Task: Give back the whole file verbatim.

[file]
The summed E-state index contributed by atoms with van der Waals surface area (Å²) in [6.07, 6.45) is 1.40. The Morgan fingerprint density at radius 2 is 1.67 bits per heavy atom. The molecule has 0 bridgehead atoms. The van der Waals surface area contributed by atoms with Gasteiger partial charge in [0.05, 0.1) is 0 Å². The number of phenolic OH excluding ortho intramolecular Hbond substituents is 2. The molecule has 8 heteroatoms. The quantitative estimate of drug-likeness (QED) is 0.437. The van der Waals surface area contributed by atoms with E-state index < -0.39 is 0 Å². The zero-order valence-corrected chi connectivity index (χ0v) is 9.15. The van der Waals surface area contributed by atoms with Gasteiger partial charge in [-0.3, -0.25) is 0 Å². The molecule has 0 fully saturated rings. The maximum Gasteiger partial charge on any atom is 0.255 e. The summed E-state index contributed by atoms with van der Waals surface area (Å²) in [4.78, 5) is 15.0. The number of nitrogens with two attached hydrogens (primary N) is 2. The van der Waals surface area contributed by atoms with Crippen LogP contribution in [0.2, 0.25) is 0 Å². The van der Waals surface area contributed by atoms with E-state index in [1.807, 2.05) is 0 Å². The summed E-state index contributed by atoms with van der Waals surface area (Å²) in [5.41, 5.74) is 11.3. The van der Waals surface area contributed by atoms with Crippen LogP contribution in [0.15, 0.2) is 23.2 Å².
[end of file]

The summed E-state index contributed by atoms with van der Waals surface area (Å²) in [6.07, 6.45) is 1.40. The Morgan fingerprint density at radius 2 is 1.67 bits per heavy atom. The molecule has 0 bridgehead atoms. The van der Waals surface area contributed by atoms with Gasteiger partial charge in [0.05, 0.1) is 0 Å². The number of phenolic OH excluding ortho intramolecular Hbond substituents is 2. The molecule has 8 heteroatoms. The quantitative estimate of drug-likeness (QED) is 0.437. The van der Waals surface area contributed by atoms with E-state index < -0.39 is 0 Å². The zero-order valence-corrected chi connectivity index (χ0v) is 9.15. The van der Waals surface area contributed by atoms with Gasteiger partial charge in [-0.3, -0.25) is 0 Å². The molecule has 0 fully saturated rings. The maximum Gasteiger partial charge on any atom is 0.255 e. The summed E-state index contributed by atoms with van der Waals surface area (Å²) in [4.78, 5) is 15.0. The number of nitrogens with two attached hydrogens (primary N) is 2. The van der Waals surface area contributed by atoms with Crippen LogP contribution in [0.2, 0.25) is 0 Å². The van der Waals surface area contributed by atoms with E-state index in [1.807, 2.05) is 0 Å². The summed E-state index contributed by atoms with van der Waals surface area (Å²) in [5.41, 5.74) is 11.3. The van der Waals surface area contributed by atoms with Crippen LogP contribution in [0.15, 0.2) is 23.2 Å².